David Brooks, Alecia DeCoudreaux to serve as IU Bloomington commencement speakers
Apr. 18, 2013New York Times columnist David Brooks and Mills College President Alecia DeCoudreaux will be speakers at Indiana University Bloomington commencement ceremonies next month.
Honorary doctoral degrees will be presented to Brooks, one of the nation's leading public intellectuals, and DeCoudreaux, an alumna of the IU Maurer School of Law and a distinguished lawyer, educator and leader.
"We are extremely honored that these two distinguished leaders will be addressing our graduates this spring in Bloomington," said IU President Michael A. McRobbie. "David Brooks is one of the most respected political and cultural observers of our time. Alecia DeCoudreaux, an alumna of our Maurer School of Law, had a distinguished business and legal career and has combined integrity, tenacity and a keen intellect to bring important change through her community service and work, now in academia. Our graduates have much to learn from the passion and thoughtfulness that our speakers have employed throughout their remarkable careers."
"Our graduate and undergraduate students are truly fortunate to have the opportunity to spend their commencement ceremonies with David Brooks and Alecia de Coudreaux," said IU Bloomington Provost and Executive Vice President Lauren Robel. "Both are thoughtful, dynamic leaders who exemplify the power of education and the deep rewards of a life of the mind."
Brooks is highly regarded for his political analysis, cultural commentary and writings, both as an op-ed columnist for The New York Times and a celebrated author. He can be seen on PBS News Hour as an expert commentator and is a frequent contributor to NPR, The Washington Post, The New Yorker, Forbes and The Public Interest.
Brooks will address degree recipients at the graduate commencement ceremony at 3 p.m. May 3 in Assembly Hall.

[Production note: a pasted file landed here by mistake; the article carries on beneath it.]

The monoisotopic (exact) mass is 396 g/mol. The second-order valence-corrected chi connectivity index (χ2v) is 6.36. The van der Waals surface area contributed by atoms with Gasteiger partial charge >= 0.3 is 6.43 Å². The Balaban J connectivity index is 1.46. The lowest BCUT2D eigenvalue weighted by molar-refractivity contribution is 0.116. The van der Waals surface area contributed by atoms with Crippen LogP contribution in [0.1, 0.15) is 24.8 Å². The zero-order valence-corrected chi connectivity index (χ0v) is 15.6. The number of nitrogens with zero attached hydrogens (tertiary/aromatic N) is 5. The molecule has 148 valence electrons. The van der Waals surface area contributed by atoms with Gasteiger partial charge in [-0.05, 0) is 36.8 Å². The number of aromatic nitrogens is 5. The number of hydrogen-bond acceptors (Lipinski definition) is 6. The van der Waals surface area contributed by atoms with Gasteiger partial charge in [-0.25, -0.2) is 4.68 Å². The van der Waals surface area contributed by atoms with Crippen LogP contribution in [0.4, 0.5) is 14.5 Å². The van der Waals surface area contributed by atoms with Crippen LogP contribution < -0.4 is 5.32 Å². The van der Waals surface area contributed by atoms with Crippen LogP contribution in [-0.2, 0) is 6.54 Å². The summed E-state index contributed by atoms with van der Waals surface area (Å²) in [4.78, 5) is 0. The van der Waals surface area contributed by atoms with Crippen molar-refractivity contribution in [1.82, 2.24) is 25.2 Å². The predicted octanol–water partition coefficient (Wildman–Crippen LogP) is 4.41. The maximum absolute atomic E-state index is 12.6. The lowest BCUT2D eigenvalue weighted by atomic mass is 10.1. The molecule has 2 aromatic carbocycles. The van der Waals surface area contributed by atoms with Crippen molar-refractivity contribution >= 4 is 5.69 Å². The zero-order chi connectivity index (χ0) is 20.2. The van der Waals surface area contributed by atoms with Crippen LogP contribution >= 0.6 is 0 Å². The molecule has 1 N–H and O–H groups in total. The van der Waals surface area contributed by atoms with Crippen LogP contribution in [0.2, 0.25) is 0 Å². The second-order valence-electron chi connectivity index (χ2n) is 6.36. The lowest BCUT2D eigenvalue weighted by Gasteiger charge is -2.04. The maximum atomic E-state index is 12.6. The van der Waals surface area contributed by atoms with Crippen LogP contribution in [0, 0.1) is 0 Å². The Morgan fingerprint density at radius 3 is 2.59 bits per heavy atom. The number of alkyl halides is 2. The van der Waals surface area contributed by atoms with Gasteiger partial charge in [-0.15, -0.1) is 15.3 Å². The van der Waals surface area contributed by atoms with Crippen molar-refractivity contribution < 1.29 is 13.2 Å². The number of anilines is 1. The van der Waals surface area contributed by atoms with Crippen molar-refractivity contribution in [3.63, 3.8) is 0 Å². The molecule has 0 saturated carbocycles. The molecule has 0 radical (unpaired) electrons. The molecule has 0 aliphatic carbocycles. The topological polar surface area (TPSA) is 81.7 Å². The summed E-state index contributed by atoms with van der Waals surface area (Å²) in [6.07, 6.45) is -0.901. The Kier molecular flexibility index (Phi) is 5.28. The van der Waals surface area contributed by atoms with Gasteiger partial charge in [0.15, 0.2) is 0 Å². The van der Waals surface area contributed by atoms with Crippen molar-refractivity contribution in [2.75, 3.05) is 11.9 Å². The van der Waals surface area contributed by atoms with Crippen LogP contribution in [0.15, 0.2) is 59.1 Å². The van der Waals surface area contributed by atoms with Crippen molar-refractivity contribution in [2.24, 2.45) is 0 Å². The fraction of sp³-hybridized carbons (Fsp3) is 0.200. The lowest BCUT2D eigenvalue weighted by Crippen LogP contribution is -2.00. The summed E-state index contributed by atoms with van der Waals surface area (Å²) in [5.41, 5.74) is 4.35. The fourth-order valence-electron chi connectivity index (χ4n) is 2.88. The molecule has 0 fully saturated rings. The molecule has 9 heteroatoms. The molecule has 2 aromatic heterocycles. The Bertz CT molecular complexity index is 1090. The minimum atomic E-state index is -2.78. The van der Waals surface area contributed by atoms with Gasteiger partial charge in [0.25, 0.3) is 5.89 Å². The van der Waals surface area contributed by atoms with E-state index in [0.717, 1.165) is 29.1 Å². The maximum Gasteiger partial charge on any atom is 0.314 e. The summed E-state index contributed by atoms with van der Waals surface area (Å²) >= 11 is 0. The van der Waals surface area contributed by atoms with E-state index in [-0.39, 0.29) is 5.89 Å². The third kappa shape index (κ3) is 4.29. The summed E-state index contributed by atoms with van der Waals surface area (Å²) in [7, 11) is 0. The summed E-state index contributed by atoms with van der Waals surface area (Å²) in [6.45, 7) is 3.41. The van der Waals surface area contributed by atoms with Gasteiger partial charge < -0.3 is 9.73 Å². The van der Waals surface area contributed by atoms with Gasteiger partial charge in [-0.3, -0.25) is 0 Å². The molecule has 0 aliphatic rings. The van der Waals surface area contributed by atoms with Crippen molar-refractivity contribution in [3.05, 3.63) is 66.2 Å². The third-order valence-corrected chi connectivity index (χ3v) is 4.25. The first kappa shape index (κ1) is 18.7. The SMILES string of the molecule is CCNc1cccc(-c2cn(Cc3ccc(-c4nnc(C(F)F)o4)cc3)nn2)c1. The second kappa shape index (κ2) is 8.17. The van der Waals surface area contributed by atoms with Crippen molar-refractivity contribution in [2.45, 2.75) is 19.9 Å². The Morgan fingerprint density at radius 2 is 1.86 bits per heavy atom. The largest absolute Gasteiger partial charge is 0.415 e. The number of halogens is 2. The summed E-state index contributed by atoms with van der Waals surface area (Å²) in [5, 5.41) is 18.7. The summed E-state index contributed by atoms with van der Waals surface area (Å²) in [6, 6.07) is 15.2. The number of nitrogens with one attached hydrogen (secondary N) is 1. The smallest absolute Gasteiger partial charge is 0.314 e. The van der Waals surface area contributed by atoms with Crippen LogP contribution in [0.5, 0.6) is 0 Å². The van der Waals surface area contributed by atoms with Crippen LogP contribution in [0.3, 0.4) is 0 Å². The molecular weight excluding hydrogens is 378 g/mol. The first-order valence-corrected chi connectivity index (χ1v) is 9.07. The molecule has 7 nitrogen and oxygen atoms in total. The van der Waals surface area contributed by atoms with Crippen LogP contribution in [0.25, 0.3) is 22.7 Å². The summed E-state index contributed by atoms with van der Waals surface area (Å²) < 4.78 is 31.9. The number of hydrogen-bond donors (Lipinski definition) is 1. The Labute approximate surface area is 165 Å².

In 2011, DeCoudreaux left her position as a senior executive at Eli Lilly and Co. to become president of Mills College in San Francisco. The following year, the Indianapolis Business Journal named her one of the year's most influential women. She couples her considerable professional accomplishments with a passion for community service, both to Indiana University and her surrounding community.
"I have known Alecia for over 25 years," Robel said. "She is a brilliant and highly pragmatic counselor, committed to leadership by example and to deep values of community service. This is richly deserved."
DeCoudreaux will speak at the undergraduate commencement ceremonies, which begin at 10 a.m. and 3 p.m. May 4 in Assembly Hall. Former Indiana State Sen. Vi Simpson also will receive an honorary doctoral degree. Simpson served in the Indiana Senate for 28 years.
Political observers at IU have described Brooks as a "vocal advocate of moderate views." He upholds the conservative platforms of political philosophers such as Edmund Burke and Alexander Hamilton, believing in a government built on virtuous principles and in logical and cautious action regarding government involvement. He also sides with the "opposition" when appropriate.